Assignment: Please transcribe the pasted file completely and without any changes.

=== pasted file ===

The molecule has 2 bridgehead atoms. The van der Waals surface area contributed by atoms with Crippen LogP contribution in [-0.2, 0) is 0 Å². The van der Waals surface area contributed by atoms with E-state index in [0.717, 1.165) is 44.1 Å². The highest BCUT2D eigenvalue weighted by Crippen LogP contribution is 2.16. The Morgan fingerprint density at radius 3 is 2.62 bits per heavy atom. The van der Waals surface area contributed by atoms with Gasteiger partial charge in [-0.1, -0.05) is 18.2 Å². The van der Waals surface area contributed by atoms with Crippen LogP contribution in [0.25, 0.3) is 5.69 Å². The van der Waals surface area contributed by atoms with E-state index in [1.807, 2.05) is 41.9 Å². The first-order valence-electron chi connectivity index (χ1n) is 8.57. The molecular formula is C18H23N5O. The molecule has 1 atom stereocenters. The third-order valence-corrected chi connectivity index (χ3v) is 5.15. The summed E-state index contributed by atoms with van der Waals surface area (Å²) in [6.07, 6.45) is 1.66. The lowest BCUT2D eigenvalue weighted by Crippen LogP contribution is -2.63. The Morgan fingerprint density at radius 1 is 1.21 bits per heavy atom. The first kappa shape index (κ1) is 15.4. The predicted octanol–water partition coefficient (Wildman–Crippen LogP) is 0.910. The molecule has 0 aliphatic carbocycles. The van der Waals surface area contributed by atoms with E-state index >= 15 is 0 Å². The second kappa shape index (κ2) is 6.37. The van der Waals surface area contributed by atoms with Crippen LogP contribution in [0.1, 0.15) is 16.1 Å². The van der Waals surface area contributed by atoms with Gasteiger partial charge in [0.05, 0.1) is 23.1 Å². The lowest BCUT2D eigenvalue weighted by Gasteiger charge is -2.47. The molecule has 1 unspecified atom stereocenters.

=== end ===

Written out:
The molecule has 2 bridgehead atoms. The van der Waals surface area contributed by atoms with Crippen LogP contribution in [-0.2, 0) is 0 Å². The van der Waals surface area contributed by atoms with E-state index in [0.717, 1.165) is 44.1 Å². The highest BCUT2D eigenvalue weighted by Crippen LogP contribution is 2.16. The Morgan fingerprint density at radius 3 is 2.62 bits per heavy atom. The van der Waals surface area contributed by atoms with Gasteiger partial charge in [-0.1, -0.05) is 18.2 Å². The van der Waals surface area contributed by atoms with Crippen LogP contribution in [0.25, 0.3) is 5.69 Å². The van der Waals surface area contributed by atoms with E-state index in [1.807, 2.05) is 41.9 Å². The first-order valence-electron chi connectivity index (χ1n) is 8.57. The molecular formula is C18H23N5O. The molecule has 1 atom stereocenters. The third-order valence-corrected chi connectivity index (χ3v) is 5.15. The summed E-state index contributed by atoms with van der Waals surface area (Å²) in [6.07, 6.45) is 1.66. The lowest BCUT2D eigenvalue weighted by Crippen LogP contribution is -2.63. The Morgan fingerprint density at radius 1 is 1.21 bits per heavy atom. The first kappa shape index (κ1) is 15.4. The predicted octanol–water partition coefficient (Wildman–Crippen LogP) is 0.910. The molecule has 0 aliphatic carbocycles. The van der Waals surface area contributed by atoms with E-state index >= 15 is 0 Å². The second kappa shape index (κ2) is 6.37. The van der Waals surface area contributed by atoms with Crippen LogP contribution in [0.1, 0.15) is 16.1 Å². The van der Waals surface area contributed by atoms with Gasteiger partial charge in [0.05, 0.1) is 23.1 Å². The lowest BCUT2D eigenvalue weighted by Gasteiger charge is -2.47. The molecule has 1 unspecified atom stereocenters.